Those who lose dreaming are lost. –Aboriginal proverb
The kinds of dreams we have determine the quality of our lives. The problem is not that we don’t
dream. The problem is that we seldom dream high enough.
What we dream about we will surely get—or at least some pale facsimile of it. What is important is not
getting the dream but being able to appraise it once it is within reach. To dream without being willing
to do something ourselves to make the dream come true dooms us to a life that never comes to fruit.
When we stop pursuing a dream before the dream is clearly impossible, we fail to pursue our own best
development. Then we have to ask what it is that is really blocking us: fear, insecurity, lack of initiative
or lack of faith?
What we are inclined to call in our realistic old age “the dreams of youth” may be the saddest
commentary a person can make on the state of the human soul. Dreams don’t die in youth; they are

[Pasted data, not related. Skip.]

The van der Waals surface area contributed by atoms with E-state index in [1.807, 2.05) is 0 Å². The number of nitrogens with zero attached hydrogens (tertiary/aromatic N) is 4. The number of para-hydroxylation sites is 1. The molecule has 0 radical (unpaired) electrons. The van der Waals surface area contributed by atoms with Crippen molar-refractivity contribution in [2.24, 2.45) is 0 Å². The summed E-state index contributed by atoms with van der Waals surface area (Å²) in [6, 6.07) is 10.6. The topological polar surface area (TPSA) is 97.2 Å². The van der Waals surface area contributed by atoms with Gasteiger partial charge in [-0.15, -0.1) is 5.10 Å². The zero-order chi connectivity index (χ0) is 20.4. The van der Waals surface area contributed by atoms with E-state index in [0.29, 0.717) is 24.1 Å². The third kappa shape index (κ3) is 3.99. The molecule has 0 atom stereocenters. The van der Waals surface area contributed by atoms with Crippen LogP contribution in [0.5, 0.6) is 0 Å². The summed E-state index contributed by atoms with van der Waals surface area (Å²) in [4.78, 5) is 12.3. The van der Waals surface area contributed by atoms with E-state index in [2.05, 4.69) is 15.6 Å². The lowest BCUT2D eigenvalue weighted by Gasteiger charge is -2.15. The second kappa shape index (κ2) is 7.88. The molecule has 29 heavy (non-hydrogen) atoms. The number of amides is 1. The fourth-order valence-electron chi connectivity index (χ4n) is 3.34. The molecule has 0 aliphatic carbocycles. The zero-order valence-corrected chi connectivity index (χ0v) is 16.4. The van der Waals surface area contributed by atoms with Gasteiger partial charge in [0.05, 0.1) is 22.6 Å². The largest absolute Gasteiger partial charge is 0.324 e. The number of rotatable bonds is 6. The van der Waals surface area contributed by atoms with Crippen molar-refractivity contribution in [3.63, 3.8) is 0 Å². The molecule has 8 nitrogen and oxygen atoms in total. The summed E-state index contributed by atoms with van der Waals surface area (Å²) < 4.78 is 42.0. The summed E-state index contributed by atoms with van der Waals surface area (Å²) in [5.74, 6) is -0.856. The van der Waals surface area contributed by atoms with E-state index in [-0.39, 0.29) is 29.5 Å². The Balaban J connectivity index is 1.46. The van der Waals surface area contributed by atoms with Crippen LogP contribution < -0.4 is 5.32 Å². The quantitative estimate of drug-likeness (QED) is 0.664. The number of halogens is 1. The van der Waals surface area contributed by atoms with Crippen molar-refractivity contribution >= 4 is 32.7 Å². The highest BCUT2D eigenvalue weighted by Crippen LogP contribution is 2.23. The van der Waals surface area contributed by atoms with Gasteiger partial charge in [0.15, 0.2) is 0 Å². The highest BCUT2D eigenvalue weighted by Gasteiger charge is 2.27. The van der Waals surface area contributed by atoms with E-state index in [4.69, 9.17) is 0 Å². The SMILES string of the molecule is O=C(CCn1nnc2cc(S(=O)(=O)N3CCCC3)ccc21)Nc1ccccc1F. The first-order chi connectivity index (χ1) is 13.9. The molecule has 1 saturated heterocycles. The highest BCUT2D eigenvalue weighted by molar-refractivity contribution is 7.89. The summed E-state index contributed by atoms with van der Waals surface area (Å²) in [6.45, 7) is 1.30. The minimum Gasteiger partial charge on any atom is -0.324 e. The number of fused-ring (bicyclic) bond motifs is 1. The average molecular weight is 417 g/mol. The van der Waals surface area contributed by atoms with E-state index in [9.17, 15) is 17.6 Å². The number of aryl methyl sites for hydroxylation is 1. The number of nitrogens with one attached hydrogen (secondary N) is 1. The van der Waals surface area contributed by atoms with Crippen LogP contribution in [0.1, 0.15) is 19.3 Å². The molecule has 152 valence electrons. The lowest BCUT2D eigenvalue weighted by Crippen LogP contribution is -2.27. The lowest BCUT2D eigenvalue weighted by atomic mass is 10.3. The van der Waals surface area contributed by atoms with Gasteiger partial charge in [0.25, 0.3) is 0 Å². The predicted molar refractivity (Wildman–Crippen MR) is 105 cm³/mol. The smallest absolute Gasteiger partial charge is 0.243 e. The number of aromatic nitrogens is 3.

simply abandoned there for the sake of a deceit we call “realism.” Dreams are not only for the young.
Dreams make every stage of life the great adventure it is meant to be.
The nice thing about a dream is that we never get exactly what we set out to achieve—which means
that there are always things left over to pursue when the journey of life goes dark. Not to have a
dream for tomorrow, for next year, for life is to abandon myself not simply to chance but to life
without a rudder. Show me a dreamer and I’ll show you one of God’s heartbeats for the human race.
–from Aspects of the Heart: The Many Paths to A Good Life by Joan Chittister
Show Me A Dreamer